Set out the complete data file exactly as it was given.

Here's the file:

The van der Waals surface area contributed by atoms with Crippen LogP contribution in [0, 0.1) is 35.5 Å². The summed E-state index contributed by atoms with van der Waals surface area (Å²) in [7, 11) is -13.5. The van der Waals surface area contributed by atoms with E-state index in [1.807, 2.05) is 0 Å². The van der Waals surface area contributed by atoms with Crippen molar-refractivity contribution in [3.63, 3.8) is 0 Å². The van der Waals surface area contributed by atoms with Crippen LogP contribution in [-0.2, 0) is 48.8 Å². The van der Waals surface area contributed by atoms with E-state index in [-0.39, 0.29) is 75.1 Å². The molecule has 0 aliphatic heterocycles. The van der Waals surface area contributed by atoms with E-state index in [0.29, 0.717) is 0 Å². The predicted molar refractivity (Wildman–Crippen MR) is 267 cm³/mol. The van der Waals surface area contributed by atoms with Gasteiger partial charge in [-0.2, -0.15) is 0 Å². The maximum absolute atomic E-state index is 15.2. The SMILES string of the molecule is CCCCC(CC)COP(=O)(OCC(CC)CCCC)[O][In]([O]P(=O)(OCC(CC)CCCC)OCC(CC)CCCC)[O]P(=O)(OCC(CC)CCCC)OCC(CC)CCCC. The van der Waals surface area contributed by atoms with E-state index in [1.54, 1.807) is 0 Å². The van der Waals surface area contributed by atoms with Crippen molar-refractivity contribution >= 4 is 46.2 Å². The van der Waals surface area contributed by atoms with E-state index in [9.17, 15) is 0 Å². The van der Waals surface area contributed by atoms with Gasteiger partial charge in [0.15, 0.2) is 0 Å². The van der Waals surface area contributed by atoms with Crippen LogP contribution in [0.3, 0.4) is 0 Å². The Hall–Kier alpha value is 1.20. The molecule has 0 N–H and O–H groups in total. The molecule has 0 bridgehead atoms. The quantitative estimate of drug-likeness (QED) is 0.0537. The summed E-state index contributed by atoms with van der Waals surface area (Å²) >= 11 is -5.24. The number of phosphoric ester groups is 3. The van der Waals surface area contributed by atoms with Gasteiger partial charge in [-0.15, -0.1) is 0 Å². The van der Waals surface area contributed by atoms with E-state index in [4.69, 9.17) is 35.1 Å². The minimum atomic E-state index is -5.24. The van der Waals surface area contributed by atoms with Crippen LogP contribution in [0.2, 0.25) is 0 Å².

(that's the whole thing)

The van der Waals surface area contributed by atoms with Crippen LogP contribution in [0, 0.1) is 35.5 Å². The summed E-state index contributed by atoms with van der Waals surface area (Å²) in [7, 11) is -13.5. The van der Waals surface area contributed by atoms with E-state index in [1.807, 2.05) is 0 Å². The van der Waals surface area contributed by atoms with Crippen molar-refractivity contribution in [3.63, 3.8) is 0 Å². The van der Waals surface area contributed by atoms with Crippen LogP contribution in [-0.2, 0) is 48.8 Å². The van der Waals surface area contributed by atoms with E-state index in [-0.39, 0.29) is 75.1 Å². The molecule has 0 aliphatic heterocycles. The van der Waals surface area contributed by atoms with E-state index in [0.29, 0.717) is 0 Å². The predicted molar refractivity (Wildman–Crippen MR) is 267 cm³/mol. The van der Waals surface area contributed by atoms with Gasteiger partial charge in [-0.2, -0.15) is 0 Å². The maximum absolute atomic E-state index is 15.2. The SMILES string of the molecule is CCCCC(CC)COP(=O)(OCC(CC)CCCC)[O][In]([O]P(=O)(OCC(CC)CCCC)OCC(CC)CCCC)[O]P(=O)(OCC(CC)CCCC)OCC(CC)CCCC. The van der Waals surface area contributed by atoms with E-state index in [1.54, 1.807) is 0 Å². The van der Waals surface area contributed by atoms with Crippen molar-refractivity contribution >= 4 is 46.2 Å². The van der Waals surface area contributed by atoms with E-state index in [9.17, 15) is 0 Å². The van der Waals surface area contributed by atoms with Gasteiger partial charge in [0.15, 0.2) is 0 Å². The van der Waals surface area contributed by atoms with Crippen LogP contribution in [0.3, 0.4) is 0 Å². The Hall–Kier alpha value is 1.20. The molecule has 0 N–H and O–H groups in total. The molecule has 0 bridgehead atoms. The quantitative estimate of drug-likeness (QED) is 0.0537. The summed E-state index contributed by atoms with van der Waals surface area (Å²) >= 11 is -5.24. The number of phosphoric ester groups is 3. The van der Waals surface area contributed by atoms with Gasteiger partial charge in [-0.15, -0.1) is 0 Å². The van der Waals surface area contributed by atoms with E-state index in [4.69, 9.17) is 35.1 Å². The minimum atomic E-state index is -5.24. The van der Waals surface area contributed by atoms with Crippen LogP contribution in [0.2, 0.25) is 0 Å².